The depletion region widens which opposes the current flow. The resistance of the diode is infinite and no current flows when it is reverse biased and small leakage current flows through the junction.
Fig. 4 – Diode in Reverse Bias
- Electrical resistance is high compared to forward bias.
- No current flows in reverse bias condition.
- The diode acts like an open circuit.
VI Characteristics of PN Junction Diode
The VI characteristics of a PN Junction Diodes can be categorized into two parts i.e. VI characteristics during Forward Bias and Reverse Bias. The figure below shows the Voltage-Current characteristics in diodes.
Fig. 5 – VI Characteristics of PN Junction Diode
VI Characteristics of Diode in Forward Bias
The non –linear curve indicates that when the p-n junction is forward biased, the electrical resistance, impedance is low and conducts a large amount of current known as infinite current.
In forward bias region, the VI characteristics is explained with the equation:
Here, VT = KT/q
- ID = Forward current
- Is = Saturation current
- VT = Forward voltage
- K = 1.38×10-23(Boltzmann’s constant)
- T = Absolute Temperature
- q = 1.6×10 -19 (electronic charge)
- n = a constant and has a value of 1 or 2 which depends on the material and physical structure of the diodes.
- n=1 for Silicon and Germanium
- n=2 for Gallium Arsenide.
VI Characteristics of Diode in Reverse Bias
The current in reverse bias is low till breakdown is reached and hence diode looks like an open circuit. When the input voltage reaches breakdown voltage, reverse current increases enormously.
The current value (ID= – IS) is so small that we can approximate it to zero.
Hence We can Say that:
- ID ≈ 0 if –VZK < VD << -n VT
- ∴ VD ≈ 0.7 if ID >0 ( Forward bias)
- ID ≈ 0 if – VZK < VD < 0 (Reverse bias)
Types of Diodes
There are numerous types of diodes that are specifically designed or modified for specific applications. Below is a list of some popular diodes.
- Zener Diodes
- Photo Diodes
- Light emitting Diodes
- Schottky-Barrier Diodes
- PIN Diodes
- Backward diodes
- Baritt Diodes
- Gunn Diodes
- Step recovery Diodes
- Tunnel Diodes etc.
Fig. 6 – Types of Diodes
Applications of Diode
Diodes are mainly used in rectifiers, clippers, clampers, snubber circuits and voltage regulators. Its few applications along with Circuit diagram is explained below.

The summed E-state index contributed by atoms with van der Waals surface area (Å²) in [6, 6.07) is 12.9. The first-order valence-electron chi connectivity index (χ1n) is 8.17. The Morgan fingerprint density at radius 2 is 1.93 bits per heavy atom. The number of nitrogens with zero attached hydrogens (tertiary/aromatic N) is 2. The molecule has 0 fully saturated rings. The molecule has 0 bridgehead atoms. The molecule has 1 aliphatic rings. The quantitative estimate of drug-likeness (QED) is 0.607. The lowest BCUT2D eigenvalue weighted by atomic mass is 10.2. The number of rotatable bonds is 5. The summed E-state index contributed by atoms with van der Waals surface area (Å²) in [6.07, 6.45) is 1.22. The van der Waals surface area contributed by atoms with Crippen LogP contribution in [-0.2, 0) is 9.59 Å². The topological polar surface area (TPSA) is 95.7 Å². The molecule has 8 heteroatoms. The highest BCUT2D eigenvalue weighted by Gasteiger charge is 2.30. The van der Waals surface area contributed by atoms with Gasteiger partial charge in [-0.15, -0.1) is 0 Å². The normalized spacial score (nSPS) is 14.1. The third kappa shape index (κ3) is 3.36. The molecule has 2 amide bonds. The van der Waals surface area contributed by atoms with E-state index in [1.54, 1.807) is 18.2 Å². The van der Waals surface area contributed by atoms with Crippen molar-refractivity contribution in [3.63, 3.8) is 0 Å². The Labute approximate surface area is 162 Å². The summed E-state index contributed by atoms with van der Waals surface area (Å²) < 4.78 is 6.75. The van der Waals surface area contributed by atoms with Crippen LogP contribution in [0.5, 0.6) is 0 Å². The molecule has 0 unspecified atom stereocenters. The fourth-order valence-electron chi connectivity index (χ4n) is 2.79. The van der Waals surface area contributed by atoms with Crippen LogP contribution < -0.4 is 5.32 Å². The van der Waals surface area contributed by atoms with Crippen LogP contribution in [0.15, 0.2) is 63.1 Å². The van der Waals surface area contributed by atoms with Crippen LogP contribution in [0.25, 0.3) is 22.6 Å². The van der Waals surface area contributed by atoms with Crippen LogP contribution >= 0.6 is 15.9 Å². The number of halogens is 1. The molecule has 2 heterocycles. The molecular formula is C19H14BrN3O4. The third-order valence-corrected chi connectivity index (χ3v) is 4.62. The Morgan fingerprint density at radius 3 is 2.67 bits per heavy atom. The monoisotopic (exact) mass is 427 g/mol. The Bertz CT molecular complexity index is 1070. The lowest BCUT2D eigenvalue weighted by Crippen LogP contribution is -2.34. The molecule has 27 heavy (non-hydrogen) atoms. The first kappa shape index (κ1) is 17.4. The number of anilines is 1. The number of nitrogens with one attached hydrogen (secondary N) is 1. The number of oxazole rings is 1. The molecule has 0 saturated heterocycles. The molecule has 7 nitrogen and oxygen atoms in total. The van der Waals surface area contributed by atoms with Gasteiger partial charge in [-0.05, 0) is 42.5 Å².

Use of Diode as Rectifier
Conversion of AC input voltage to the DC output voltage when AC voltage is applied to a diode is called as rectification. Diodes are used individually or connected together to produce various rectifier circuits such as half-wave and full-wave rectifiers for power and signal rectification.
Fig. 7 – Diode Rectifier Circuit
Use of Diode as Clipper
Clipping is a waveform shaping where the input signal is clipped or cut to produce an output which is a flattened version of the input signal. Diode-clipping circuits are used in voltage limiting applications as this circuit eliminates voltages below zero.
Fig. 8 – Diode Clipper Circuit
Use of Diode for Clamping
An electronic circuit that prevents the signal from exceeding a certain defined value is known as a clamping circuit. Diode’s clamping circuits are used as voltage multipliers and to remove distortions in the signal.
Fig. 9 – Diode Clamping Circuit
Advantages of Diode
The advantages of Diodes include:
- Diodes are compact in size and compatible.
- Designing electronic circuit is simple with certain diodes like Zener diodes.
- Diodes help in controlling the current flow.
- These diodes produce less unwanted noise.
- Certain diodes like Schottky diodes can operate at high frequencies.
- Light emitting diodes are highly efficient compared to other diodes and they can emit light of the expected colors.
- Operates at high switching speed.
Disadvantages of Diodes
The disadvantages of Diodes include:
- Power dissipation is more for Zener diodes and hence it is less efficient for heavy loads.
- Diodes are highly sensitive to temperature.
- Amplification is necessary in photodiode based circuits.
- Light emitting diodes are expensive compared to other diodes.
- Certain diodes like Schottky diodes have low maximum reverse voltage
- They have high reverse current and impedance.
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Laxmi is a B.E (Electronics & Communication) and has work experience in RelQ Software as Test Engineer and HP as Technical support executive. She is an author, editor and partner at Electricalfundablog.